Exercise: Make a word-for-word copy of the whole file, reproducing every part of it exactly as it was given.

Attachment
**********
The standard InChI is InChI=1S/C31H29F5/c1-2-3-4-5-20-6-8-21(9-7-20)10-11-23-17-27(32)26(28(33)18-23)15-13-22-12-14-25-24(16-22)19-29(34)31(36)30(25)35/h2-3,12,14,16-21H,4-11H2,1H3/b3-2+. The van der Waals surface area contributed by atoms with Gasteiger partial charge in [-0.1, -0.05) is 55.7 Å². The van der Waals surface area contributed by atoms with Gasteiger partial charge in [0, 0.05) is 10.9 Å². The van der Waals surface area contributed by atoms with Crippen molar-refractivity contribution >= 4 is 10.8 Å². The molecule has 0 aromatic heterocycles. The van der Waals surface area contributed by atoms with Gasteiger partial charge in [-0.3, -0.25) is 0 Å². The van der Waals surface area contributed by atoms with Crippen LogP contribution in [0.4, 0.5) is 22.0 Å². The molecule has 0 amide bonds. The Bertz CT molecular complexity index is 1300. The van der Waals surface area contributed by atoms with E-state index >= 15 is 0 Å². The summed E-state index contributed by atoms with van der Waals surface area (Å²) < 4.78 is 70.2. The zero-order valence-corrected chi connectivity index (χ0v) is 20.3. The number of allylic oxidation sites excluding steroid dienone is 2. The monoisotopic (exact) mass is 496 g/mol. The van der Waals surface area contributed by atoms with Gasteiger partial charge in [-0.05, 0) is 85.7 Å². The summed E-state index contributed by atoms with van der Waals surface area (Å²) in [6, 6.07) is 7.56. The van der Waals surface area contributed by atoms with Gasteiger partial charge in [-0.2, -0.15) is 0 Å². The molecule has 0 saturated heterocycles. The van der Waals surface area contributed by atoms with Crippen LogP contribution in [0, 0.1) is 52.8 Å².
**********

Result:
The standard InChI is InChI=1S/C31H29F5/c1-2-3-4-5-20-6-8-21(9-7-20)10-11-23-17-27(32)26(28(33)18-23)15-13-22-12-14-25-24(16-22)19-29(34)31(36)30(25)35/h2-3,12,14,16-21H,4-11H2,1H3/b3-2+. The van der Waals surface area contributed by atoms with Gasteiger partial charge in [-0.1, -0.05) is 55.7 Å². The van der Waals surface area contributed by atoms with Gasteiger partial charge in [0, 0.05) is 10.9 Å². The van der Waals surface area contributed by atoms with Crippen molar-refractivity contribution >= 4 is 10.8 Å². The molecule has 0 aromatic heterocycles. The van der Waals surface area contributed by atoms with Gasteiger partial charge in [-0.3, -0.25) is 0 Å². The van der Waals surface area contributed by atoms with Crippen LogP contribution in [0.4, 0.5) is 22.0 Å². The molecule has 0 amide bonds. The Bertz CT molecular complexity index is 1300. The van der Waals surface area contributed by atoms with E-state index >= 15 is 0 Å². The summed E-state index contributed by atoms with van der Waals surface area (Å²) < 4.78 is 70.2. The zero-order valence-corrected chi connectivity index (χ0v) is 20.3. The number of allylic oxidation sites excluding steroid dienone is 2. The monoisotopic (exact) mass is 496 g/mol. The van der Waals surface area contributed by atoms with Gasteiger partial charge in [-0.05, 0) is 85.7 Å². The summed E-state index contributed by atoms with van der Waals surface area (Å²) in [6, 6.07) is 7.56. The van der Waals surface area contributed by atoms with Gasteiger partial charge in [-0.2, -0.15) is 0 Å². The molecule has 0 saturated heterocycles. The van der Waals surface area contributed by atoms with Crippen LogP contribution in [0, 0.1) is 52.8 Å².